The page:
On April 22, “Earth Day,” The United States will join China and about 150 other governments at the United Nations for a symbolic signing ceremony of the historically significant Paris accords on climate change between 195 nations. This will be the largest signing of an international accord on one day in history.
The agreement has proceeded at a much faster pace than had been expected, as the original deadline to turn around the Paris deal was 2020. Now, countries including U.S., China, and Canada are looking to get started on work laid out in the agreement as early as 2016 or 2017, indicating serious commitment.
“It’s likely it could come into effect in 2017. It could even happen this year,” Catherine McKenna, Environment and Climate Change Minister of Canada, said last week..
This is a welcome development in light of the challenges that have faced the accords since their announcement in December. It was not known if China, the world’s largest greenhouse gasses polluter, would actually go along. Additionally, at least 55 of the world’s nations who are involved in 55 percent of worldwide carbon and greenhouse emissions need to sign on or the accords will not have the international enforcement power that is being sought for the COP21 agreement.
Both President Obama and China’s president Xi Jinping, however, announced in March that they would be taking part in April’s signing ceremony.
“The joint efforts by China and the United States on climate change will serve as an enduring legacy of the partnership between our two countries,” the White House said in a statement. “They encourage other Parties to the United Nations Framework Convention on Climate Change to do the same, with a view to bringing the Paris Agreement into force as early as possible.”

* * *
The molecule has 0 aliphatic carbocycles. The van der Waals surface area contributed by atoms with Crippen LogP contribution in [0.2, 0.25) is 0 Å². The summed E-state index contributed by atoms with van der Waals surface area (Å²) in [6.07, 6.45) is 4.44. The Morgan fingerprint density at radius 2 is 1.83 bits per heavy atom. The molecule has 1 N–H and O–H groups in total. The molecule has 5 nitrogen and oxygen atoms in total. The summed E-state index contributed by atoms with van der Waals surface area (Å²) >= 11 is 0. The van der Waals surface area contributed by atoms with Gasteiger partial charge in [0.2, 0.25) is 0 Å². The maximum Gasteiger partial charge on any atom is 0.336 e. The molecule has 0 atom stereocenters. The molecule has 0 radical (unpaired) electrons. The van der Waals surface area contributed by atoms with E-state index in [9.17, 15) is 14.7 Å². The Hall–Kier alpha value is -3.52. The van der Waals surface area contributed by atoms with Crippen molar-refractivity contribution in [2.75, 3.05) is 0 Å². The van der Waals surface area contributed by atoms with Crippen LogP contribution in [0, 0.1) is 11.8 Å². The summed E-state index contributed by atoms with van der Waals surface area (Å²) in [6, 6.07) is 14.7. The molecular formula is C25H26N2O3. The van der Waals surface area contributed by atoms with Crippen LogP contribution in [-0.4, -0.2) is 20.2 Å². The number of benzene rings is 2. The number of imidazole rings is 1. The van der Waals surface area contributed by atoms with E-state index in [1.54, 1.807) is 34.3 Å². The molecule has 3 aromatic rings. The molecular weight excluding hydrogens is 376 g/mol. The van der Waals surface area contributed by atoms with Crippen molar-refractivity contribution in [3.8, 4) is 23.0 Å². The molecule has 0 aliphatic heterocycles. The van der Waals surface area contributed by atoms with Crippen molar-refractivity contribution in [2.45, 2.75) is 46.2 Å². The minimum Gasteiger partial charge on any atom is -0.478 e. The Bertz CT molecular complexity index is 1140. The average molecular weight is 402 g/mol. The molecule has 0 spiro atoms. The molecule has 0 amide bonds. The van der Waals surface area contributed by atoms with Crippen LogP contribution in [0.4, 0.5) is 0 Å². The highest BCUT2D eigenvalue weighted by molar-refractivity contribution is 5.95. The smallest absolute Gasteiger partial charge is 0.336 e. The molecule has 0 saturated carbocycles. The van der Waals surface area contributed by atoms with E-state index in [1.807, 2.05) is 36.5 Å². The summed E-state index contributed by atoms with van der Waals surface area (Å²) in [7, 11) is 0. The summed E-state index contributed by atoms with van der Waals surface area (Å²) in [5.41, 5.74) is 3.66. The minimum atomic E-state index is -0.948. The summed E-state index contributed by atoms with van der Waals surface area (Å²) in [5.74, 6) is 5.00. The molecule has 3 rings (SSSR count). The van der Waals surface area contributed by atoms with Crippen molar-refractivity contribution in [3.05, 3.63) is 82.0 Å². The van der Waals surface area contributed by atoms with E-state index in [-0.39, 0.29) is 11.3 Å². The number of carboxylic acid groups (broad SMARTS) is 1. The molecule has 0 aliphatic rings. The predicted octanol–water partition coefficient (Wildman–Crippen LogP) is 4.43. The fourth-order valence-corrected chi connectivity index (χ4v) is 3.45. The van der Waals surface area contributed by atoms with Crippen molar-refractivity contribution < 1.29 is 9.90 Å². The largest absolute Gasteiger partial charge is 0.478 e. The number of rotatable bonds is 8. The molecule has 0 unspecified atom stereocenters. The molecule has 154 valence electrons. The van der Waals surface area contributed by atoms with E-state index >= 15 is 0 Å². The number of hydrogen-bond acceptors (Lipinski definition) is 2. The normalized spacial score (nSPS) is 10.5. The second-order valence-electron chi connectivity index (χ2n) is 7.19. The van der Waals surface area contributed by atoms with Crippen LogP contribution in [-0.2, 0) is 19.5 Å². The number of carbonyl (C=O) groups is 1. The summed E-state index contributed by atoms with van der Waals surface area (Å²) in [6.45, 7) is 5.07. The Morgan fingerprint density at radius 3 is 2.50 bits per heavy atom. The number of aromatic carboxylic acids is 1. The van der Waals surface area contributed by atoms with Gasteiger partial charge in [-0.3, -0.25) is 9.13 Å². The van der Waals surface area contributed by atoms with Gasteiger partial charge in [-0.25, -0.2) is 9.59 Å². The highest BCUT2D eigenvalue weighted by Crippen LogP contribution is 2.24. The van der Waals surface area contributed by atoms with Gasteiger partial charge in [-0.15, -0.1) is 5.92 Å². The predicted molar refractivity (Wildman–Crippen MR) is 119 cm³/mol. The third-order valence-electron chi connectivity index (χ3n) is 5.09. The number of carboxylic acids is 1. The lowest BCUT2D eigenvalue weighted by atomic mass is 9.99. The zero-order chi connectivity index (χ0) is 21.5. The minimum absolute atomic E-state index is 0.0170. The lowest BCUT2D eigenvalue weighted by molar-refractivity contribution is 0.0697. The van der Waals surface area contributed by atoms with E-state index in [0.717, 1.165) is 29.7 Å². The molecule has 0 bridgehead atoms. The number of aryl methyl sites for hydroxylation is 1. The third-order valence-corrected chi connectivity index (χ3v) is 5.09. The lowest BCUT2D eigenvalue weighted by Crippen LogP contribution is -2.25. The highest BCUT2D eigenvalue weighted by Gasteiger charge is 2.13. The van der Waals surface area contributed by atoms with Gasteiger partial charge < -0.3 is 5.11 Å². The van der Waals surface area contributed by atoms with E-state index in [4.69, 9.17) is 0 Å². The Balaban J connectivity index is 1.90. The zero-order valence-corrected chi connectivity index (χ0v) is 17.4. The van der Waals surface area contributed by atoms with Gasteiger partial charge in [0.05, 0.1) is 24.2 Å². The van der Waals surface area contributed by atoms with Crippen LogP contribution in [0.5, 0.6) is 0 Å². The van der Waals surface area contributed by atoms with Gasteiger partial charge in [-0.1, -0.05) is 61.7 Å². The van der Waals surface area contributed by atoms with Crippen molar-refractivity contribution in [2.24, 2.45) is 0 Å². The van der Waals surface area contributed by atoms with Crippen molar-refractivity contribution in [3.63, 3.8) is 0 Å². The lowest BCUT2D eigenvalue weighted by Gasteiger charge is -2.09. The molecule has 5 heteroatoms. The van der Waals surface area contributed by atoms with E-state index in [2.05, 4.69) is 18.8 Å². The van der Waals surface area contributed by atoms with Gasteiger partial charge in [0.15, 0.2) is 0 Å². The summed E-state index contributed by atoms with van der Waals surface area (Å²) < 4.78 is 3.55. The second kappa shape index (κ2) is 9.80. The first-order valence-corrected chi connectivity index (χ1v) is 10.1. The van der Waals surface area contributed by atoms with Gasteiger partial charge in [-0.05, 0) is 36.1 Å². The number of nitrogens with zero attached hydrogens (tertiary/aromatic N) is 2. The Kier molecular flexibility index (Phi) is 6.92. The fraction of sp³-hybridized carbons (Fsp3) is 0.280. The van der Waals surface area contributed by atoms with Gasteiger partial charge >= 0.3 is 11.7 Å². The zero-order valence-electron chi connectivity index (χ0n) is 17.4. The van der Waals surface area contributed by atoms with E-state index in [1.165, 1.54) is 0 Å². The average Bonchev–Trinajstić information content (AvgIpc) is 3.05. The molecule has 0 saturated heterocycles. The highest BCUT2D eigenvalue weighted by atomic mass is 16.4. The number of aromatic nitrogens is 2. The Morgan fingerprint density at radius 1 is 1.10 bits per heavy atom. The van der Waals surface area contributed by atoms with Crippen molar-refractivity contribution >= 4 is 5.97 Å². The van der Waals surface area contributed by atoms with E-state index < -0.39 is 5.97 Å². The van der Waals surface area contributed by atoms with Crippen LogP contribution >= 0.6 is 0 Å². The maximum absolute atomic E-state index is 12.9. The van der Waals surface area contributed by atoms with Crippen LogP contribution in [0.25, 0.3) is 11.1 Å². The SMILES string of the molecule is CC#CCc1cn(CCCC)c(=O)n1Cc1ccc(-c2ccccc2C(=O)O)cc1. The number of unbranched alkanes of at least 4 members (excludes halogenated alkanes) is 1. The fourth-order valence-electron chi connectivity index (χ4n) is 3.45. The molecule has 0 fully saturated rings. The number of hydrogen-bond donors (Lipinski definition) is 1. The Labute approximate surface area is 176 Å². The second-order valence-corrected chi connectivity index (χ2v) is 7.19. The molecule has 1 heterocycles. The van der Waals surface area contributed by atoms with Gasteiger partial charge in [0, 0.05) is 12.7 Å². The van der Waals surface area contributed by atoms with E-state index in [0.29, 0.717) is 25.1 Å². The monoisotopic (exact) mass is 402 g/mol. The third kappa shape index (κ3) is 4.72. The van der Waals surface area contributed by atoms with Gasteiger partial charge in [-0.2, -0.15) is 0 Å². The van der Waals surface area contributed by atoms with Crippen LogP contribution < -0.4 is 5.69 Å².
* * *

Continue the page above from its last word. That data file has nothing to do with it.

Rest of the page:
The good news, and one of the major advantages of an earlier signing timeline, is that it will allow for deeper emission cuts and potentially the more ambitious goal of slowing global warming to increase by only 1.5 degrees Celsius as opposed to the current goal of 2.0 degrees Celsius.
Since their joint statement, “the United States led an effort in the OECD to successfully adopt the first-ever set of multilateral standards for support of coal-fired power plants using export credit, and China has been strengthening its green and low-carbon policies and regulations with a view to strictly controlling public investment flowing into projects with high pollution and carbon emissions both domestically and internationally,” the White House stated.
It remains the main goal for all of the participating nations is that, by the end of this century, there will be a world economy that is carbon free.